The human VPAC1 receptor: Three-dimensional model and mutagenesis of the N-terminal domain

Laurence Lins, Alain Couvineau, Christiane Rouyer-Fessard, Pascal Nicole, Jean José Maoret, Moussa Benhamed, Robert Brasseur, Annick Thomas, Marc Laburthe*

*Corresponding author for this work

Research output: Contribution to journalArticlepeer-review

40 Scopus citations


The human VPAC1 receptor for vasoactive intestinal peptide (VIP) and pituitary adenylate cyclase activating peptide belongs to the class II family of G-protein-coupled receptors with seven transmembrane segments. Like for all class II receptors, the extracellular N-terminal domain of the human VPAC1 receptor plays a predominant role in peptide ligand recognition. To determine the three-dimensional structure of this N-terminal domain (residues 1-144), the Protein Data Bank (PDB) was screened for a homologous protein. A subdomain of yeast lipase B was found to have 27% sequence identity and 50% sequence homology with the N-terminal domain (8-117) of the VPAC1 receptor together with a good alignment of the hydrophobic clusters. A model of the N-terminal domain of VPAC1 receptor was thus constructed by homology. It indicated the presence of a putative signal sequence in the N-terminal extremity. Moreover, residues (Glu36, Trp67, Asp68, Trp73, and Gly109) which were shown to be crucial for VIP binding are gathered around a groove that is essentially negatively charged. New putatively important residues for VIP binding were suggested from the model analysis. Site-directed mutagenesis and stable transfection of mutants in CHO cells indicated that Pro74, Pro87, Phe90, and Trp110 are indeed important for VIP binding and activation of adenylyl cyclase activation. Combination of molecular modeling and directed mutagenesis provided the first partial three-dimensional structure of a VIP-binding domain, constituted of an electronegative groove with an outspanning tryptophan shell at one end, in the N-terminal extracellular region of the human VPAC1 receptor.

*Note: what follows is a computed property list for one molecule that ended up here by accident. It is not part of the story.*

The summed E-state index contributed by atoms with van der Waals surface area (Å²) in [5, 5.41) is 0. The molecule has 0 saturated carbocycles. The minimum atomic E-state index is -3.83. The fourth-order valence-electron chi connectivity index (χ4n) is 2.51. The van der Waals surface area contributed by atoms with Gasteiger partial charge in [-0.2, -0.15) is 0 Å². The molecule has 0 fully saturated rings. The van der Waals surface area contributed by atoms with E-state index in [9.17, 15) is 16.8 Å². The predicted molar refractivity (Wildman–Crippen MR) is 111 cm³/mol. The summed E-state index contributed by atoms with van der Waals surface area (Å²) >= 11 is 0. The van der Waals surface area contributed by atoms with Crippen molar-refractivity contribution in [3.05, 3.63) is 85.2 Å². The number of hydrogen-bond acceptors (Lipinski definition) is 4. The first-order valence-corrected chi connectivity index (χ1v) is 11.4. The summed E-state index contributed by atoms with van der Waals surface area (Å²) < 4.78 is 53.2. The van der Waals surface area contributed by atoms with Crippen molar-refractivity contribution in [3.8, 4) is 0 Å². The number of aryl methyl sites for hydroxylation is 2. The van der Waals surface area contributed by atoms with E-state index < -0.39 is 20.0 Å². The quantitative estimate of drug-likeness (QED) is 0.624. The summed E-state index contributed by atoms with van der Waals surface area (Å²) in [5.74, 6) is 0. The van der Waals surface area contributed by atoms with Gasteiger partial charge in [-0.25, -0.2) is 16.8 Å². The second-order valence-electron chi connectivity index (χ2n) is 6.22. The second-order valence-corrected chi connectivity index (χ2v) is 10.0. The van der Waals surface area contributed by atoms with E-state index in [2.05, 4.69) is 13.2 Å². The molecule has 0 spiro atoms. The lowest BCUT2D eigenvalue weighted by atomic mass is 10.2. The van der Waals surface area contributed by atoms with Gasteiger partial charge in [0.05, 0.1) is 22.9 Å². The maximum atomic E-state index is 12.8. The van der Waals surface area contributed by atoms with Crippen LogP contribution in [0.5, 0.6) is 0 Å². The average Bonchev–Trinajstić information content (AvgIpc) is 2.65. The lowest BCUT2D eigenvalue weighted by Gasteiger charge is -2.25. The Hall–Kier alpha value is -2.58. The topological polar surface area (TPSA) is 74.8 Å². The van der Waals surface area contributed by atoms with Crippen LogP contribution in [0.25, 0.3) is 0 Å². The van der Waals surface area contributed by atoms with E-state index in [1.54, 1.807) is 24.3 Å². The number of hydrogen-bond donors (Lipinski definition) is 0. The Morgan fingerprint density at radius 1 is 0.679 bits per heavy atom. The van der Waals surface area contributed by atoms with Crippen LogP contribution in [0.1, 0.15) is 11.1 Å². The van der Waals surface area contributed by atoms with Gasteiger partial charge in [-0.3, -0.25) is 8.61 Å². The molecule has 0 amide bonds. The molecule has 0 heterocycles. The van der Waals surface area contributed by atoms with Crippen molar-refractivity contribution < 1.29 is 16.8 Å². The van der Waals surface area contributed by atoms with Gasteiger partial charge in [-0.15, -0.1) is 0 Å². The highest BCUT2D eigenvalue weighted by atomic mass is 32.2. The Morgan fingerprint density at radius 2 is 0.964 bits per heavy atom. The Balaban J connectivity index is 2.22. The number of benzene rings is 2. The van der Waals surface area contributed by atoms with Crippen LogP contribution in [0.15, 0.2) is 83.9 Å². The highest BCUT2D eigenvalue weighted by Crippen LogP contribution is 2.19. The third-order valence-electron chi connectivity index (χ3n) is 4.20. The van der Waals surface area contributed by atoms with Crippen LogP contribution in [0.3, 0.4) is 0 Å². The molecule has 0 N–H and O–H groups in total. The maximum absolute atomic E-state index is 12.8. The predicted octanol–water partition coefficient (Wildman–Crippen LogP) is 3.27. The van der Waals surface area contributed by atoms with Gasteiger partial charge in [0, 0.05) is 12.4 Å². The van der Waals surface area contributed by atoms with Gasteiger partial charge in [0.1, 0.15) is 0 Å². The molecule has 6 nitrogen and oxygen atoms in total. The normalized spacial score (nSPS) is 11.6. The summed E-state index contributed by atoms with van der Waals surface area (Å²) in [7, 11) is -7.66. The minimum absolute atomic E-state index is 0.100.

Original languageEnglish (US)
Pages (from-to)10153-10160
Number of pages8
JournalJournal of Biological Chemistry
Issue number13
StatePublished - Mar 30 2001
Externally publishedYes

ASJC Scopus subject areas

  • Biochemistry
  • Molecular Biology
  • Cell Biology


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